Aalto University, Helsinki takes a multidisciplinary approach © Unto Rautio/Aalto University

Both make the most of the school’s access to diverse and innovative scholarship outside of business. The masters programme is organised with the art and design and chemical engineering schools. Joint professorships, in Co-Innovating for Circular Solutions, and Leadership for Creativity, partner with the art and design school to foster cross-departmental focus on sustainability. “What we get is this multidisciplinary aspect — we’re only just learning the full advantage,” Korkeamäki says.

Accountability is another important part of the process. At the end of classes, teaching evaluations ask specific questions on how sustainability is taught and incorporated into learning. That incentivises teachers to embed these issues and do it well.

“Focusing on sustainability is so natural to us — maybe that’s why we don’t make a big fuss about it,” Korkeamäki adds. “If you, as a student, want to focus on sustainability, there is deep knowledge and expertise available. I’ve been talking to experts in our school and they are adamant about not making sustainability a Post-it note.”

Vrije Universiteit School of Business & Economics, Amsterdam

At Vrije Universiteit School of Business and Economics, links to science are a core part of the responsible business agenda. Strong interdisciplinary ties mean business students draw on the expertise of colleagues working in areas from the environment to econometrics to healthcare. An animating force for the college, says dean Arjen van Witteloostuijn, is “science with purpose”, approached through “collaborating with partners in society”.

Science colleagues have been instrumental in making change happen, in part through a programme called “the elephant in the lecture hall”. Facilitated by a climate movement of academics called Scientist Rebellion, it is pushing for a more practical, active engagement with climate change from the science community.

The project, says Witteloostuijn, is spearheaded by engaged staff members and, while “not official”, is “taken very seriously and is a part of our community”. Scientist Rebellion holds “that the ecological part of sustainability is so urgent that it becomes existential”, he explains. It argues that “in this specific case, universities should not be neutral — in teaching, in impact and research.”

One result of the work is engaged teaching: 93 bachelors degree courses cover sustainable development goals in some way, as do 146 at masters level. They include sustainability management, innovation and science entrepreneurship, while an interdisciplinary research hub helps connect students with other departments.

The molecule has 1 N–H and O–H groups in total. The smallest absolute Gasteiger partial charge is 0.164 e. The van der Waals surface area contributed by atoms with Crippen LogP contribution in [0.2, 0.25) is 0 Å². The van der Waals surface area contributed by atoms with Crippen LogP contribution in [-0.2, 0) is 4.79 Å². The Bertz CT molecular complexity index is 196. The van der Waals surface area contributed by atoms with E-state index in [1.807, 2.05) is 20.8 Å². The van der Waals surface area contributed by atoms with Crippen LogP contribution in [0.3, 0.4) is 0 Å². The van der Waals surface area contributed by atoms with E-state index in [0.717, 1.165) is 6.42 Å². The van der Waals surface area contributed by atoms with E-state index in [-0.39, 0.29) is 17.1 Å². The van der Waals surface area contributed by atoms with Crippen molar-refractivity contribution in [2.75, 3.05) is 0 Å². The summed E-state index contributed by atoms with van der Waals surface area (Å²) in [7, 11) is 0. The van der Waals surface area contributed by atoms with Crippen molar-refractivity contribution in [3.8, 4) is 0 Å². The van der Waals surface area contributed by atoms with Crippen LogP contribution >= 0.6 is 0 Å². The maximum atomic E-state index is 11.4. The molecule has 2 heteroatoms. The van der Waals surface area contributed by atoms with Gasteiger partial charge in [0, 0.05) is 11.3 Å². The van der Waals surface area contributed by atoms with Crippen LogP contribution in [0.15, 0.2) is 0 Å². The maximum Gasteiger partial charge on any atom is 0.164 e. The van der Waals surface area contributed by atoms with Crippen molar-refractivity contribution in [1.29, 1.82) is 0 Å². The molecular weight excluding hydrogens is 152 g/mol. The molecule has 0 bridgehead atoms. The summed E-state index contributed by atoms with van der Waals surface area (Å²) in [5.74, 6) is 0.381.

This is already having an impact beyond the curriculum: notable student-led initiatives include a start-up hub that has trained 300 sustainability consultants. “You need to work across disciplines to work together — societal problems do not present themselves as disciplinary problems,” Witteloostuijn says.

Colorado State University College of Business

© public domain sourced / access rights from Alpha Stock / Alamy Stock Photo

When Colorado State University College of Business came together to develop a vision and purpose, a values-driven mission emerged: business for a better world.

“We spent over a year [on discussions] and it was a very engaged conversation across our college,” says dean Beth Walker. “It’s what we wanted to be known for. If we had this direction, it would unite the college. For people working here, there job would become a calling.”

The school’s mission was grounded in an early MBA, which was “very distinctive”, says Walker, and “really centred on bringing students who wanted to change the world into social ventures.” Colorado State University is already well known for sustainability, with a dedicated school and scholars working with communities most affected by climate change.

Under the new strategy, that focus has grown. Departments are invited to come up with ideas for how their own budgeting and strategy can contribute to a better world. Outreach is also important: a “first generation business summit” tasks high school students with creating business ideas for a better world and devising a programme to partner with social enterprises to improve impact and operations.

“When you talk to students about their interests, it’s humbling,” Walker says. “They want jobs with purpose and we want to be that business school that finds a purpose to align with them.” 

Best overall school: Institutions committed to a responsible ethos
Aalto University School of BusinessFinland
Colorado State University College of BusinessUS
Iéseg School of ManagementFrance
University of Oxford: SaïdUK
VU Amsterdam School of Business and EconomicsNetherlands
University of Cambridge: JudgeUK
Cardiff Business SchoolUK
Centrum PUCP Graduate Business SchoolPeru
Egade Business SchoolMexico
ESCP Business SchoolFrance/Italy/Spain/UK/Germany
Georgetown University: McDonoughUS
Iese Business SchoolSpain
IMD — International Institute for Management DevelopmentSwitzerland
University of California at Berkeley: HaasUS
University of Ottawa: TelferCanada
UTS Business SchoolAustralia
Copyright The Financial Times Limited 2024. All rights reserved.
Reuse this content (opens in new window) CommentsJump to comments section

Follow the topics in this article